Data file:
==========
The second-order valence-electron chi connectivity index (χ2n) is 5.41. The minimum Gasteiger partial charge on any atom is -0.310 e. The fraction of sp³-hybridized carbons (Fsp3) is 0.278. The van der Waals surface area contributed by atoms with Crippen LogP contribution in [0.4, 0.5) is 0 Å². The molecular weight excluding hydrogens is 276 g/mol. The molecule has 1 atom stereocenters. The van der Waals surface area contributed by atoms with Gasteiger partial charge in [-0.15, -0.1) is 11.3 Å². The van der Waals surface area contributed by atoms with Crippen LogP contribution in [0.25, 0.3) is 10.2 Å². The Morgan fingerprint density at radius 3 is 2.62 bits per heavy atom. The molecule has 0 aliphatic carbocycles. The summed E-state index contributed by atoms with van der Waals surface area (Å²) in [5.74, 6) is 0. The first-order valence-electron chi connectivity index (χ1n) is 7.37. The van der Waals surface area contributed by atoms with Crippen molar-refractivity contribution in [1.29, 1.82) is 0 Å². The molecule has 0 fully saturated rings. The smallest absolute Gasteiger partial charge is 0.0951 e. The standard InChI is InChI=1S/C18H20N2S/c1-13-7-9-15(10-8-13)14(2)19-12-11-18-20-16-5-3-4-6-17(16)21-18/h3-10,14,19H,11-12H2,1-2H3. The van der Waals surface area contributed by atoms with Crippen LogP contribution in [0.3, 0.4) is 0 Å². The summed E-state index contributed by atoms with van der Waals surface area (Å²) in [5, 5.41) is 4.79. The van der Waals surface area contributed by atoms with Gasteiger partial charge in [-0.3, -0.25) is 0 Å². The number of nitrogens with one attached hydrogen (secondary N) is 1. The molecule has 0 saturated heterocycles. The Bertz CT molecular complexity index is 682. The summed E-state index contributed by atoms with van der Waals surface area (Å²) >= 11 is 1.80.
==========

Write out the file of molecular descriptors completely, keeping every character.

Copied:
The second-order valence-electron chi connectivity index (χ2n) is 5.41. The minimum Gasteiger partial charge on any atom is -0.310 e. The fraction of sp³-hybridized carbons (Fsp3) is 0.278. The van der Waals surface area contributed by atoms with Crippen LogP contribution in [0.4, 0.5) is 0 Å². The molecular weight excluding hydrogens is 276 g/mol. The molecule has 1 atom stereocenters. The van der Waals surface area contributed by atoms with Gasteiger partial charge in [-0.15, -0.1) is 11.3 Å². The van der Waals surface area contributed by atoms with Crippen LogP contribution in [0.25, 0.3) is 10.2 Å². The Morgan fingerprint density at radius 3 is 2.62 bits per heavy atom. The molecule has 0 aliphatic carbocycles. The summed E-state index contributed by atoms with van der Waals surface area (Å²) in [5.74, 6) is 0. The first-order valence-electron chi connectivity index (χ1n) is 7.37. The van der Waals surface area contributed by atoms with Crippen molar-refractivity contribution in [1.29, 1.82) is 0 Å². The molecule has 0 fully saturated rings. The smallest absolute Gasteiger partial charge is 0.0951 e. The standard InChI is InChI=1S/C18H20N2S/c1-13-7-9-15(10-8-13)14(2)19-12-11-18-20-16-5-3-4-6-17(16)21-18/h3-10,14,19H,11-12H2,1-2H3. The van der Waals surface area contributed by atoms with Crippen LogP contribution in [0.3, 0.4) is 0 Å². The summed E-state index contributed by atoms with van der Waals surface area (Å²) in [5, 5.41) is 4.79. The van der Waals surface area contributed by atoms with Gasteiger partial charge in [-0.3, -0.25) is 0 Å². The number of nitrogens with one attached hydrogen (secondary N) is 1. The molecule has 0 saturated heterocycles. The Bertz CT molecular complexity index is 682. The summed E-state index contributed by atoms with van der Waals surface area (Å²) >= 11 is 1.80.